It is currently impossible to predict the future evolution of this. At this point the comparison with the twentieth-century interbellum is important: just like then, there is now also a lack of international order. The chaos after the First World War was the result of a collapse of the so-called “Unified Europe” – nineteenth-century classical liberalism – and that of today is a result of the end of the Cold War. Fascism and postfascism are born of this chaotic and fluid situation.
Money rules the EU
You call the French Front National a textbook example of post-fascism. Does the emergence of Vox in Spain and Salvini in Italy encourage you to nuance parts of the basic definition of postfascism, or does it confirm your general conceptual sketch?
The success of the extreme right in France, Italy, Hungary, Austria, Poland, and more recently in Spain and Germany, two countries that are generally regarded as exceptions, reinforces a general trend. The French Front National was a pioneer. Of course, the dramatic question about the future of the European Union is asked. I don’t think the EU can survive if these postfascist movements win the EU elections in the Western and Central European countries next spring. It is unlikely to disappear overnight, but in the medium term its collapse will become inevitable.
The rise of these reactionary and nationalist “europhobic” movements is a consequence of the policies that the European Commission has been pursuing for more than twenty years. The EU has become a financial capital instrument that has imposed its rules on all its governments, through a mandatory legal structure that consists of a complex system of laws that are sometimes enshrined in constitutions.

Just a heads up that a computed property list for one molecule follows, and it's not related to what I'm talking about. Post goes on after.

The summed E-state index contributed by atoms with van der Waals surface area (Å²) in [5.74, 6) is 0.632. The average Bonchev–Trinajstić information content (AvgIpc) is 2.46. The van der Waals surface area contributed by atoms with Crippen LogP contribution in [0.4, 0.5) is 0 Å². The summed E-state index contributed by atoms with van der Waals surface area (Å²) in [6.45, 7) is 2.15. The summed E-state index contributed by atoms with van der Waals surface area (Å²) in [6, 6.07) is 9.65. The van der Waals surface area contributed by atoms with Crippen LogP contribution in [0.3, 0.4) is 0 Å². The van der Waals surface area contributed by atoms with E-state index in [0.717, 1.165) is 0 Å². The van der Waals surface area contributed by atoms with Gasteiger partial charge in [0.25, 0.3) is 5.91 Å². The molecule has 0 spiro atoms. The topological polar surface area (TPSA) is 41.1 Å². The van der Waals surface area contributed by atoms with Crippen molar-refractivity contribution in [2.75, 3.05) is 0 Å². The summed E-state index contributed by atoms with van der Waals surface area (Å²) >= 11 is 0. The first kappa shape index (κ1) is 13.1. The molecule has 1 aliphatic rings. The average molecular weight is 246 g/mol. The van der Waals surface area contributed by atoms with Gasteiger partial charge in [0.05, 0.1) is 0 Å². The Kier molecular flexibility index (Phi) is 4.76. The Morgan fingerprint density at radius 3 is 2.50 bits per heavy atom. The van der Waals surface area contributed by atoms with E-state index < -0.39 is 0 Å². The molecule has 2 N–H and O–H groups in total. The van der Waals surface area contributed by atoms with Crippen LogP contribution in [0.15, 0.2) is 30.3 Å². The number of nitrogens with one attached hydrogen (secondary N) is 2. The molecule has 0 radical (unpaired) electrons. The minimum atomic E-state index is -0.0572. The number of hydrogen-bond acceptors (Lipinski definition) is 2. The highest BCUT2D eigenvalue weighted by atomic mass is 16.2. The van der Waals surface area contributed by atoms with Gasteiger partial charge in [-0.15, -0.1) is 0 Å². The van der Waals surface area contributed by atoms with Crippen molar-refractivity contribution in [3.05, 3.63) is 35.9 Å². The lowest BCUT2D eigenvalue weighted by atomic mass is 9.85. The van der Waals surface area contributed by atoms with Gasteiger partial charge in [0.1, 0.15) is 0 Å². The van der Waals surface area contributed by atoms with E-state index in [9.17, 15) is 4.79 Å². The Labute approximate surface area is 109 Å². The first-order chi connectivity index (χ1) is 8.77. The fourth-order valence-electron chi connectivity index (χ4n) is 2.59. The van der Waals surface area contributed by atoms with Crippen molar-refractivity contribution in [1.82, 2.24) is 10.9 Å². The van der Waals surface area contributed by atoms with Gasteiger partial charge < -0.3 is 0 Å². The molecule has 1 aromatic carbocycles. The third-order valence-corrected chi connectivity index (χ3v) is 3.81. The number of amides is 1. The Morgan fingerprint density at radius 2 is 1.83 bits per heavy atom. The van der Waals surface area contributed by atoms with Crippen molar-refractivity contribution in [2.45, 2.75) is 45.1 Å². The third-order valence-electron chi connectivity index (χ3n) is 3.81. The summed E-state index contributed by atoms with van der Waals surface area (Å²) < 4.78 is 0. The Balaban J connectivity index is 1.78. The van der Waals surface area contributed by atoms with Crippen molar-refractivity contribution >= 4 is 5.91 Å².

The most spectacular achievement of the neoliberal elites is the transformation of their own social bankruptcy – in 2008 they were rescued by the states – into a financial crisis of these states themselves. They have spent more money than they could afford and should now transform into profitable and competitive institutions. After two Commission presidents such as Barroso (now Goldman Sachs adviser) and Juncker (once leader of Luxembourg’s fiscal paradise), and after the Greek crisis and ten years of European austerity policies, the rise of right-wing populist leaders such as Matteo Salvini and Viktor Orbán is not at all surprising : “The sleep of reason produces monsters.”
We cannot fight effectively against post-fascism by defending the EU. By changing the EU, we can defeat nationalism and legal populism.
French jerk to the right
Many of your analyzes are focused on France. It almost seems that the new extreme right-wing parties there must be understood as a ‘return of the oppressed’. The mainstreaming of the Front National there would be a process that uncovers the authoritarian, colonial history that underlies the Fifth Republic. Is that right? If so, can this also apply to other countries struggling with extreme right-wing trends?
In Europe, the xenophobic and racist tidal wave against Asian and African immigrants inevitably has a neo-colonial background. The Muslim immigrants and refugees who are the target of this wave are from former European colonies. This wave is indeed a ‘return of the oppressed’, which impressively demonstrates the tenacity of the European colonial subconscious. However, the old colonial and racist rhetoric is left out.
The Front National is no longer a movement of the nostalgic quartermasters of l’Algérie française ; it now depicts itself as a defender of the French national identity that is threatened by globalization, mass immigration and Islamic fundamentalism. Republican and “progressive” attitudes can also be part of this neo-colonial attitude: on the one hand they want to protect the Christian roots of France and Europe against the Islamic “invasion”, on the other they pretend to be human rights (sometimes even those women and gays) against Islamic obscurantism.